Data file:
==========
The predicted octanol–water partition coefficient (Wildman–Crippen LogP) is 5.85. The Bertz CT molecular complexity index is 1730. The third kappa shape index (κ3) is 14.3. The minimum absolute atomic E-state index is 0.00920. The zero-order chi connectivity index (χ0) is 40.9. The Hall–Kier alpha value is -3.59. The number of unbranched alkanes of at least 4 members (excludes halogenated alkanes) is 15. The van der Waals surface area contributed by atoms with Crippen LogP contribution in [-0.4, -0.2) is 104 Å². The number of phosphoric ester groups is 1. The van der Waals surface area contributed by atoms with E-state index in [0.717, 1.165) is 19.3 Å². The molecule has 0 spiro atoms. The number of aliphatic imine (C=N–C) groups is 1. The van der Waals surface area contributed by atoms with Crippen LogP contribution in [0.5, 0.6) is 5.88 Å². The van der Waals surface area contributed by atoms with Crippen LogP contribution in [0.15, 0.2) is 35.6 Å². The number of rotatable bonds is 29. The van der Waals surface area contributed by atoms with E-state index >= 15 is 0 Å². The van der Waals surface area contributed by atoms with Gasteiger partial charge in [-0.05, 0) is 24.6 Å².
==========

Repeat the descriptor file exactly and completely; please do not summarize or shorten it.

The predicted octanol–water partition coefficient (Wildman–Crippen LogP) is 5.85. The Bertz CT molecular complexity index is 1730. The third kappa shape index (κ3) is 14.3. The minimum absolute atomic E-state index is 0.00920. The zero-order chi connectivity index (χ0) is 40.9. The Hall–Kier alpha value is -3.59. The number of unbranched alkanes of at least 4 members (excludes halogenated alkanes) is 15. The van der Waals surface area contributed by atoms with Crippen LogP contribution in [-0.4, -0.2) is 104 Å². The number of phosphoric ester groups is 1. The van der Waals surface area contributed by atoms with E-state index in [0.717, 1.165) is 19.3 Å². The molecule has 0 spiro atoms. The number of aliphatic imine (C=N–C) groups is 1. The van der Waals surface area contributed by atoms with Crippen LogP contribution in [0.5, 0.6) is 5.88 Å². The van der Waals surface area contributed by atoms with Crippen LogP contribution in [0.15, 0.2) is 35.6 Å². The number of rotatable bonds is 29. The van der Waals surface area contributed by atoms with E-state index >= 15 is 0 Å². The van der Waals surface area contributed by atoms with Gasteiger partial charge in [-0.05, 0) is 24.6 Å².